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Opening Arguments

No early limit, please

I wrote recently about ways the Republican presidential debates could be made less of a sound-bite circus. CNN and Fox, which will broadcast the first two debates, think they've found the answer by limiting participation to candidates who place in the top 10 in polling prior to the debates.  Bad idea. Even 10 is too many people to pay attention to at once. And in the early rounds, everybody should have a shot. Says Stuart Rothenberg:

Clearly, any effort to limit the field will generate complaints and criticism. But any approach that limits the field so early in the race, at least five months before the first contest involving voters, seems inherently unfair. And using national polls to select participants in early debates seems odd when the first few actual tests of strength involve small, retail politics states such as Iowa and New Hampshire.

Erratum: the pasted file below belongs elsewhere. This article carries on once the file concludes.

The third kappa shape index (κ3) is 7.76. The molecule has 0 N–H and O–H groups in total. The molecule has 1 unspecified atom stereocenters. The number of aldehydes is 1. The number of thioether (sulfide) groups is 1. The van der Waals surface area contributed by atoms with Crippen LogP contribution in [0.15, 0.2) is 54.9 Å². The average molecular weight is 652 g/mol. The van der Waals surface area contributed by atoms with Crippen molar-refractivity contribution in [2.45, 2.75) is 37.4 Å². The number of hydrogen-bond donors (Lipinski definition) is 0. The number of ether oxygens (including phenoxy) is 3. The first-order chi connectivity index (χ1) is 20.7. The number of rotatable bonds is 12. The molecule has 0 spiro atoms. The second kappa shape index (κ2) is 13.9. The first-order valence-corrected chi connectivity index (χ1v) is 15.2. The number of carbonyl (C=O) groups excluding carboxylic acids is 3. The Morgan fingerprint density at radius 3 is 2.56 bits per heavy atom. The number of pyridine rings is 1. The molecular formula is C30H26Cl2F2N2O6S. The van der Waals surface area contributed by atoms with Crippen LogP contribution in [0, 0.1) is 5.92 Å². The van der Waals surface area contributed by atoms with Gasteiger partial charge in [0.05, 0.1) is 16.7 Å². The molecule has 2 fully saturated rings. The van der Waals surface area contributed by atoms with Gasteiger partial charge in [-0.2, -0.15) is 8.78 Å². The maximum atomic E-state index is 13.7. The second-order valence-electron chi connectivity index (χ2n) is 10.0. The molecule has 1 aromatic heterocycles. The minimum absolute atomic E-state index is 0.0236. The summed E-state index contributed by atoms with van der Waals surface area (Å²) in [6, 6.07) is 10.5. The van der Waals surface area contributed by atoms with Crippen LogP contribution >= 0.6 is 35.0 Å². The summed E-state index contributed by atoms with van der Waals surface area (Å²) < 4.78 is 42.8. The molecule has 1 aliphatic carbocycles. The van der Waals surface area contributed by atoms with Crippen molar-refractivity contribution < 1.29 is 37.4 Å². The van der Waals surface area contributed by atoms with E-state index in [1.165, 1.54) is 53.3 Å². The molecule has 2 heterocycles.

After all, we are talking about the first debate or the first couple of debates, not the fifth. Each candidate can rightly argue he or she deserves to be in the first few debates, since those televised events will be the first time many Republican voters will have the opportunity to evaluate and compare the candidates.

The obvious answer is to divide the field in half, randomly assigning individual hopefuls to one of the two debates. Of course, not everyone will like the group he or she is in, and the makeup of each group would determine the particular dynamic of that debate.

After a couple of debates, the hosts of additional debates will have just cause to limit the number of debaters. But doing so in the first couple of debates is inherently unfair and could end up damaging the party’s image. You’d think that that would be something the RNC would want to avoid.

And I'd still like to see something creative and original when the field gets narrowed to four candidates.